Some of my fondest high school memories involve Lord of the Rings marathons with my Dungeons & Dragons group, so I guess one could say I’m a fantasy fan. Growing up, I frequently read L. Frank Baum’s Oz books (after The Wonderful Wizard of Oz, there are several more in the original series, as well as subsequent titles) and Tony Abbott’s Secrets of Droonseries. My copy of Christopher Paolini’s Eragon has a cracked spine and a few missing pages from being read over and over. As for sci-fi, I’m a huge fan of Patrick Ness’s Chaos Walking trilogy and have (somewhat shamefully) read my fair share of the Star Wars extended universe titles. In addition to my own interest, it turns out PSG has more than its fair share of sci-fi and fantasy fans.
Eileen’s been reading mostly young adult (YA) sci-fi lately. Some of her favorite authors are James Dashner, author of The Maze Runner, and Rick Yancey, known for The 5th Wave. Annette and Amanda both expressed their love of Orson Scott Card’s Ender’s Game, a military sci-fi novel where the people of Earth battle insect-like aliens. Amanda also recommends the Dragonriders of Pern series by Anne McCaffrey.
When it comes to the fantasy genre, Colleen could go on all day. She was introduced to fantasy in middle school with Terry Brooks’s Shannara series. Marion Zimmer Bradley’s The Mists of Avalon, the King Arthur legend told from Morgan le Fay’s point of view, is another favorite. She’s also been reading George R. R. Martin’s Song of Ice and Fire series since the books first came out. (One of her dog-eared paperbacks has an old-school fantasy cover depicting Jon Snow on a horse along with his dire wolf companion, Ghost.) Kate also likes Martin’s famous series, but says that she reads for the characters and could do without certain fantastical (i.e., ice zombies) elements.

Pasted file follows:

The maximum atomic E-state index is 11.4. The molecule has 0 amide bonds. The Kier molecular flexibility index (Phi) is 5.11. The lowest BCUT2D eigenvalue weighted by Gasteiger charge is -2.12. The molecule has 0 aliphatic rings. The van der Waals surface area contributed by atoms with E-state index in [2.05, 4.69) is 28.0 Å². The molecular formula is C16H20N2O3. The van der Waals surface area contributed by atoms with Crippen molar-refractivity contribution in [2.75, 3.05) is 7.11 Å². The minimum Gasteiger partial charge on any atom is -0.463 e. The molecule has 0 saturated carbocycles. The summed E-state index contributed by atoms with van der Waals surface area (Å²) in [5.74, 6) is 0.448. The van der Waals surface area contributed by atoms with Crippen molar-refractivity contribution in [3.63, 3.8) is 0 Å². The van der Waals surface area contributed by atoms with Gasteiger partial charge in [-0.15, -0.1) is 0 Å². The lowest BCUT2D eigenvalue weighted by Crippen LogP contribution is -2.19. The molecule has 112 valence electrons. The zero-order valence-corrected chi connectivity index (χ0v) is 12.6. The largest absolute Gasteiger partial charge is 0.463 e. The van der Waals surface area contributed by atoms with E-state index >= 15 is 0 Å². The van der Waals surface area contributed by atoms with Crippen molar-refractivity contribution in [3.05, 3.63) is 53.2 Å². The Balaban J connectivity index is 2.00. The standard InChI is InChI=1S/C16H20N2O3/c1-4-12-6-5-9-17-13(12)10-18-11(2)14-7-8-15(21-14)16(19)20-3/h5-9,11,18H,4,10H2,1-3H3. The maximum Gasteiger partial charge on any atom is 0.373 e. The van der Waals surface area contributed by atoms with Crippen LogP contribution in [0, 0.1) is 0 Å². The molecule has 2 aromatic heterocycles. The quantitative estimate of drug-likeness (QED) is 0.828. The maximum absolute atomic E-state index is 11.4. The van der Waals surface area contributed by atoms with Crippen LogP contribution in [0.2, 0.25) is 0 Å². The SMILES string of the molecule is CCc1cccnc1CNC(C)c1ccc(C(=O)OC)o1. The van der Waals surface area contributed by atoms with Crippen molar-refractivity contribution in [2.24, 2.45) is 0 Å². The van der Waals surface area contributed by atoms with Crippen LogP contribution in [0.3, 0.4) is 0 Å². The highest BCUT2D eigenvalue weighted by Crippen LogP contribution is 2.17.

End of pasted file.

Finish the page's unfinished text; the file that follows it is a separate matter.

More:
Don’s a fan of Ernest Cline’s Ready Player One and is excited for the upcoming Spielberg-directed movie. He also tried reading Stephen King’s Dark Towerseries as a teenager and wasn’t a huge fan, but recently gave it a second chance and loved all of the books. Alyssa is a long-time fantasy fan, enjoying the works of C. S. Lewis, Terry Pratchett, Amelia Atwater-Rhodes, Neil Gaiman, Sarah J. Maas and—of course—J. K. Rowling. She also loves Kazuo Ishiguro’s Never Let Me Go and Stephen King’s 11/22/63.
Although not all staff members are fans of sci-fi or fantasy, it’s good to see that everyone in the office has different tastes. And now I know where to turn for my next book recommendation!
Did You Know?
J. K. Rowling earns more than $13 million, much of it thanks to her wildly successful Harry Potter series. Print sales, movie rights and the Pottermore website contribute to this amount. Pottermore is the only place a consumer can buy Harry Potter ebooks, and as Rowling owns the ebook rights, she keeps the majority of the profits.
Image credit: Michael D Beckwith